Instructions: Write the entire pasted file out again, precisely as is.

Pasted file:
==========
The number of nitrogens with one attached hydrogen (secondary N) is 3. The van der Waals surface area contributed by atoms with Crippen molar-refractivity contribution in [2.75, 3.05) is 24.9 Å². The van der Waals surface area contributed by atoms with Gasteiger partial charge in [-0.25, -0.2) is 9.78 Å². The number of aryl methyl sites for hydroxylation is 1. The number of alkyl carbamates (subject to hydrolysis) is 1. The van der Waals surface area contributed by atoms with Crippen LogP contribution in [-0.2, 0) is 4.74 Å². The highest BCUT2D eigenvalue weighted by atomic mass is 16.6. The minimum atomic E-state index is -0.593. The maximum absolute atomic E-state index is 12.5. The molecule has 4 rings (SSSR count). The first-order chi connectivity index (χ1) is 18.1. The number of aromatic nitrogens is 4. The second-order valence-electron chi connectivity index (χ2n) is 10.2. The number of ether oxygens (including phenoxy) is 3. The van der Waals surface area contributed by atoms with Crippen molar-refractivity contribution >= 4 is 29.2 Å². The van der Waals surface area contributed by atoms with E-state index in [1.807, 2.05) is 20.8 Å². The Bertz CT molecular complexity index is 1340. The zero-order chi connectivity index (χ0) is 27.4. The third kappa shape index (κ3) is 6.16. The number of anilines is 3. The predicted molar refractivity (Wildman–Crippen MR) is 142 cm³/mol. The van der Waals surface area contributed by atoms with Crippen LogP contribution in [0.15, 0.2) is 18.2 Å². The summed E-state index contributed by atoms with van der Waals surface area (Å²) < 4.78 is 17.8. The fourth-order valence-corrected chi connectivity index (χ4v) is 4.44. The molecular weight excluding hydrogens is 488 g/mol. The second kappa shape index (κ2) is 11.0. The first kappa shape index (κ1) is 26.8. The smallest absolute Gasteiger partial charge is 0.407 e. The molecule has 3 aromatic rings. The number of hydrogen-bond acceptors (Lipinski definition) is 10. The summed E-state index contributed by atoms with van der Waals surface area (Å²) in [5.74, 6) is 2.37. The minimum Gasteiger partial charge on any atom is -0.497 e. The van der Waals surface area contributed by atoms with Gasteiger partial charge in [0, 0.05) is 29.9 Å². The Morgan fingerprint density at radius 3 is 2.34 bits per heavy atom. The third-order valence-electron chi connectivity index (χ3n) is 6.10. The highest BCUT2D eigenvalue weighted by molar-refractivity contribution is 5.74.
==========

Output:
The number of nitrogens with one attached hydrogen (secondary N) is 3. The van der Waals surface area contributed by atoms with Crippen molar-refractivity contribution in [2.75, 3.05) is 24.9 Å². The van der Waals surface area contributed by atoms with Gasteiger partial charge in [-0.25, -0.2) is 9.78 Å². The number of aryl methyl sites for hydroxylation is 1. The number of alkyl carbamates (subject to hydrolysis) is 1. The van der Waals surface area contributed by atoms with Crippen LogP contribution in [-0.2, 0) is 4.74 Å². The highest BCUT2D eigenvalue weighted by atomic mass is 16.6. The minimum atomic E-state index is -0.593. The maximum absolute atomic E-state index is 12.5. The molecule has 4 rings (SSSR count). The first-order chi connectivity index (χ1) is 18.1. The number of aromatic nitrogens is 4. The second-order valence-electron chi connectivity index (χ2n) is 10.2. The number of ether oxygens (including phenoxy) is 3. The van der Waals surface area contributed by atoms with Crippen molar-refractivity contribution >= 4 is 29.2 Å². The van der Waals surface area contributed by atoms with E-state index in [1.807, 2.05) is 20.8 Å². The Bertz CT molecular complexity index is 1340. The zero-order chi connectivity index (χ0) is 27.4. The third kappa shape index (κ3) is 6.16. The number of anilines is 3. The predicted molar refractivity (Wildman–Crippen MR) is 142 cm³/mol. The van der Waals surface area contributed by atoms with Crippen LogP contribution in [0.15, 0.2) is 18.2 Å². The summed E-state index contributed by atoms with van der Waals surface area (Å²) < 4.78 is 17.8. The fourth-order valence-corrected chi connectivity index (χ4v) is 4.44. The molecular weight excluding hydrogens is 488 g/mol. The second kappa shape index (κ2) is 11.0. The first kappa shape index (κ1) is 26.8. The smallest absolute Gasteiger partial charge is 0.407 e. The molecule has 3 aromatic rings. The number of hydrogen-bond acceptors (Lipinski definition) is 10. The summed E-state index contributed by atoms with van der Waals surface area (Å²) in [5.74, 6) is 2.37. The minimum Gasteiger partial charge on any atom is -0.497 e. The van der Waals surface area contributed by atoms with Gasteiger partial charge in [0, 0.05) is 29.9 Å². The Morgan fingerprint density at radius 3 is 2.34 bits per heavy atom. The third-order valence-electron chi connectivity index (χ3n) is 6.10. The highest BCUT2D eigenvalue weighted by molar-refractivity contribution is 5.74.